Pete Sparreboom, a Europe-based researcher and consultant, has written me privately to ask what we should make of the apparent failure of microfinance to lift most of its clients out of poverty. She has consented to let me post her remarks here. I follow with my tentative answer, a post I did for MicroLINKS as follow-up to last week’s USAID Speakers Corner online discussion. First, here is what Pete Sparreboom wrote to me:
Thank you for the very systematic review and analysis of what we know about the impact of microfinance. So maybe microfinance helps the poor smooth their income and mitigate risks, and maybe we can develop products that do this even better. But is this sufficient? I think many of us did not get into microfinance merely to help the poor cope with their situation; the point was to help them escape from poverty!
A fundamental assumption behind microfinance has been that the poor can work themselves out of poverty through smallholder farming or non-agricultural microenterprise. But what if this assumption is fundamentally wrong? You mentioned that the return on microenterprise is seldom high enough to generate major increase in household income and expenditure; the same goes for smallholder farming. Very few microenterprises actually experience significant growth. You also mentioned that many of the poor would really prefer to have a salaried job.
If we really care about poverty reduction, shouldn’t we be investing more of our energy in related interventions that do increase income? For example, shouldn’t we work harder to develop viable products for small and medium-sized enterprises and farms with the potential to grow and create decent jobs for the majority of the poor?
Here below is both my answer to Pete and the text of the post I did for the MicroLINKS blog:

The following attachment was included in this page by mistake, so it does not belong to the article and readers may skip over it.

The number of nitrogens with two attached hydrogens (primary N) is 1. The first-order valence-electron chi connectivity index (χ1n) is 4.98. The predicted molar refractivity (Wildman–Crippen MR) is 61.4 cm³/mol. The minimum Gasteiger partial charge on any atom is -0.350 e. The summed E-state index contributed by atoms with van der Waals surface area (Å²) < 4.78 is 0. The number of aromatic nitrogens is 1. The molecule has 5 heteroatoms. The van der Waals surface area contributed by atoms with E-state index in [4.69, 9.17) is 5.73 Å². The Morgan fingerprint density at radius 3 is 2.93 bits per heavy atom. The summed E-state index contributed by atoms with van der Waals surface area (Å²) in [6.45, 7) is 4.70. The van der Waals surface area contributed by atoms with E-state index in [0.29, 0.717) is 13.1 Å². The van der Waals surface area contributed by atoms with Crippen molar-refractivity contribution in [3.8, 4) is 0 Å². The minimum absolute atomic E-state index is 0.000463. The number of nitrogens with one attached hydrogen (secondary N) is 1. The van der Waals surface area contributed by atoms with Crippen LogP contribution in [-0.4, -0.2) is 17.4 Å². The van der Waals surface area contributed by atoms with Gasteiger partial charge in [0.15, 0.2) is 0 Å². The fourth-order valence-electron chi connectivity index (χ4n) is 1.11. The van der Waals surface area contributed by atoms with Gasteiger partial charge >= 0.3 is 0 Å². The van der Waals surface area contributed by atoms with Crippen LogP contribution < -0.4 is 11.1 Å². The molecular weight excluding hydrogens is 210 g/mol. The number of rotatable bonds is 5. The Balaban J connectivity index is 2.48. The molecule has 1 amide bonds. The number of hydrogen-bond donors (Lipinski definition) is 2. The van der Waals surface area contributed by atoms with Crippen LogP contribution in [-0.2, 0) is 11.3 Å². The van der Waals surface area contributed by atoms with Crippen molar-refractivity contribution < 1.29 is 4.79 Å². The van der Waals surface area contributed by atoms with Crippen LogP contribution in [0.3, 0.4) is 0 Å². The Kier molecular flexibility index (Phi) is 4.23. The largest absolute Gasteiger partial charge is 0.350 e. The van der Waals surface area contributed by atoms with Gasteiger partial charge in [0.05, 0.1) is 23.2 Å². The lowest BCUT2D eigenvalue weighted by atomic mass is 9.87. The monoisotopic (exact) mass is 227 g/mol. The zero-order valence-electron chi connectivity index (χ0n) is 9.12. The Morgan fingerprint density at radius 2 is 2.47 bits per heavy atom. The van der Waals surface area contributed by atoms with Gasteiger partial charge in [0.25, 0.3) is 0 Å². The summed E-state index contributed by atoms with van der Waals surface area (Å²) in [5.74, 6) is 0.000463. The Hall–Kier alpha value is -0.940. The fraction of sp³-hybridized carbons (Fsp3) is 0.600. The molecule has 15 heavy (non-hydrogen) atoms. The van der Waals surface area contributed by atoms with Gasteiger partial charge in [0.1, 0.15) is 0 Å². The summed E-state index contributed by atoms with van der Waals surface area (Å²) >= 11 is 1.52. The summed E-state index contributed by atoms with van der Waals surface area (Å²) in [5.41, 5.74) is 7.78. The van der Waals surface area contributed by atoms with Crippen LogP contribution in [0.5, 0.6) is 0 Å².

Microfinance as a Bridge to Inclusive Markets for Subsistence Farmers
In the MPEP Speakers Corner on “Strengthening Smallholder Resilience through Inclusive Markets” (February 26-28), we had to confront the reality that the great majority of smallholder households have too few assets (land, knowledge, tools, inputs, etc.) to participate in agricultural value chains. They are non-commercial, subsistence farmers. They have little income; a relatively high proportion comes from wage labor and non-farm microenterprise. They are vulnerable to unpredictable fluctuations of income, and therefore consumption, and to health and other shocks. Their resilience in the face of these shocks is weak.
It seems that resilience must be strengthened as a pre-condition for these subsistence households to engage with local value chain development. This means stabilizing income and building assets (physical, financial, human and social), which together enable the household to smooth consumption and cope with shocks. It seems microfinance can play an important role in strengthening resilience.
Subsistence households dovetail or mix whatever formal microfinance services are available with their traditional, informal financial management tools. On average, use of general-purpose microfinance seems to generate little additional household income. But it does have impacts in other areas. Recent randomized trials and other studies show that access to microcredit and microsaving services, even by themselves, can help poor households improve their resilience to shocks and better manage the daily stresses of poverty.
On the other hand, more specialized financing for purchases of inputs and tools that can increase agricultural productivity and incomes is generally neither accessible nor useful for subsistence farmers. How can the poorer smallholder farmers use general-purpose microfinance (from “small loan” providers, both formal and informal) to put in place the minimum they need to do business with the production-focused financial services (from “large loan” providers, be they banks, buyers or input suppliers)?